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State v. L.R.

Decided: March 22, 1979.

STATE OF NEW JERSEY, PLAINTIFF,
v.
L.R., DEFENDANT



Alterman, J.s.c.

Alterman

Defendant was found guilty in the municipal court of unlawful possession of marijuana under 25 grams and unlawful use of marijuana. N.J.S.A. 24:21-20(a)(4); N.J.S.A. 24:21-20(b). She thereupon moved to be placed under supervisory treatment pursuant to ยง 27 of the Controlled Dangerous Substances Act, N.J.S.A. 24:21-1 et seq. The motion was granted.

Contending, however, that the municipal court erred in finding her guilty of the substantive offenses, defendant filed this appeal assertedly pursuant to R. 3:23. In response, the State argues that because the proceedings are suspended during the term of supervision, this court is without jurisdiction to hear the appeal.

The applicable provisions of N.J.S.A. 24:21-27 provide:

a. Whenever any person who has not previously been convicted of any offense under the provision of this act or, subsequent to the effective date of this act, under any law of the United States, this State or of any other state, relating to narcotic drugs, marihuana, or stimulant, depressant, or hallucinogenic drugs, is charged with or convicted of any offense under subsections 20a. (1) (2) and (3), and b., the court upon notice to the prosecutor and subject to subsection c., may on motion of the defendant or the court:

(1) Suspend further proceedings and with the consent of such person after reference to the Controlled Dangerous Substance Registry, as established and defined in the Controlled Dangerous Substances Registry Act of 1970, place him under supervisory treatment upon such reasonable terms and conditions as it may require; or

(2) After plea of guilt or finding of guilt, and without entering a judgment of conviction, and with the consent of such person after proper reference to the Controlled Dangerous Substances Registry as established and defined in the Controlled Dangerous Substances Registry Act of 1970, place him on supervisory treatment upon such reasonable terms and conditions as it may require, or as otherwise provided by law.

b. * * * Upon violation of a term or condition of supervisory treatment the court may enter a judgment of conviction and proceed as otherwise provided, or where there has been no plea of guilt or finding of guilt, resume proceedings. Upon fulfillment of the terms and conditions of supervisory treatment the court shall terminate the supervisory treatment and dismiss the proceedings against him. Termination of supervisory treatment and dismissal under this section shall be without court adjudication of guilt and shall not be deemed a conviction for purposes of disqualifications or disabilities, if any, imposed by law upon conviction of a crime or disorderly persons offense but shall be reported by the clerk of the court pursuant to the Controlled Dangerous Substances Registry Act.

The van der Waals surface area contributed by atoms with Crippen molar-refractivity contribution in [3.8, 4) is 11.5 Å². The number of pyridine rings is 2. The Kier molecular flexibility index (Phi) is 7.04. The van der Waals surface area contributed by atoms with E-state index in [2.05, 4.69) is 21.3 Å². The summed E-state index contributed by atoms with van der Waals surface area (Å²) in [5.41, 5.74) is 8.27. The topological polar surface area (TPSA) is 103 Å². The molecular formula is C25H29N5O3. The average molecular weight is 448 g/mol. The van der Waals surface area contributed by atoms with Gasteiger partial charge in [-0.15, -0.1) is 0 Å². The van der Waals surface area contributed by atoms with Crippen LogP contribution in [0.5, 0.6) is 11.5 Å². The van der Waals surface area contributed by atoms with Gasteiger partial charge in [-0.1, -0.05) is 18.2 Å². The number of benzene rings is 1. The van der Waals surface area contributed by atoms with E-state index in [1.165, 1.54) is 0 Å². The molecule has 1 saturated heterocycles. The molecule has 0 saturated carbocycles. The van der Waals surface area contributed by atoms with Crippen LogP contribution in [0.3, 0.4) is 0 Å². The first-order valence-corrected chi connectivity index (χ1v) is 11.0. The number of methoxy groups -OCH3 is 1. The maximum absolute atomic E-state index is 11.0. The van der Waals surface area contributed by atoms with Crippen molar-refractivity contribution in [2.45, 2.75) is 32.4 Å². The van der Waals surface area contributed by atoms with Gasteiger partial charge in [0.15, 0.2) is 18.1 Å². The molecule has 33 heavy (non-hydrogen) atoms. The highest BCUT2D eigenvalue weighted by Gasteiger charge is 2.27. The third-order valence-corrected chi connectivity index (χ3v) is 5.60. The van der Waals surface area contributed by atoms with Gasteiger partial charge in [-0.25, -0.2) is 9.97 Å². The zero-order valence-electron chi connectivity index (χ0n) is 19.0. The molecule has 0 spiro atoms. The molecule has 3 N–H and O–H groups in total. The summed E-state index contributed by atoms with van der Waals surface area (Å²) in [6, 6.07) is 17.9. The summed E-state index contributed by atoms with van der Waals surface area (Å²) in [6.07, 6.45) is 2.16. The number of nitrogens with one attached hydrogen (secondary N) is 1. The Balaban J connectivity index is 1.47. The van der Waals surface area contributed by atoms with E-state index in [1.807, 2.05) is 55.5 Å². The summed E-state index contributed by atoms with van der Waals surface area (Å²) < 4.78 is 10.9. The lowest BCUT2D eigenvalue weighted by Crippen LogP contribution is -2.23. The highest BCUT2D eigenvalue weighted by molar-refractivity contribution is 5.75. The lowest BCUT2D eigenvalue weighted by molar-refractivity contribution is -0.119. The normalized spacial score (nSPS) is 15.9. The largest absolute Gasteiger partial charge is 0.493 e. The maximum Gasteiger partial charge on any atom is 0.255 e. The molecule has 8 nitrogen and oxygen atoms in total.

The statute clearly treats with two categories: defendants who are placed under supervisory treatment before a plea or finding of guilt, and defendants who are placed under supervisory treatment after a plea or finding of guilt. As to the first category, further proceedings are suspended. As to the second category, the judgment of conviction is withheld. This distinction has little, if any, legal significance and is not always observed. See, e.g., State v. Alston , 71 N.J. 1 (1976); State v. Sayko , 71 N.J. 8 (1976). But for the sake of clarity and accuracy it should be borne in mind that defendant here was placed under supervisory treatment "without entering a judgment of conviction." N.J.S.A. 24:21-27(a)(2).

The issue, then, is whether an appeal may be taken from a court of limited jurisdiction before the entry of a judgment of conviction. It cannot. Appeals of right may not be taken from a "conviction." A "conviction" is merely an intermediate step. It is that stage in a criminal proceeding at which a finding of guilt is made by the court or jury as a result of a trial on the merits or the defendant's entry

of plea of guilty. State v. Compton , 28 N.J. Super. 45, 48 ...


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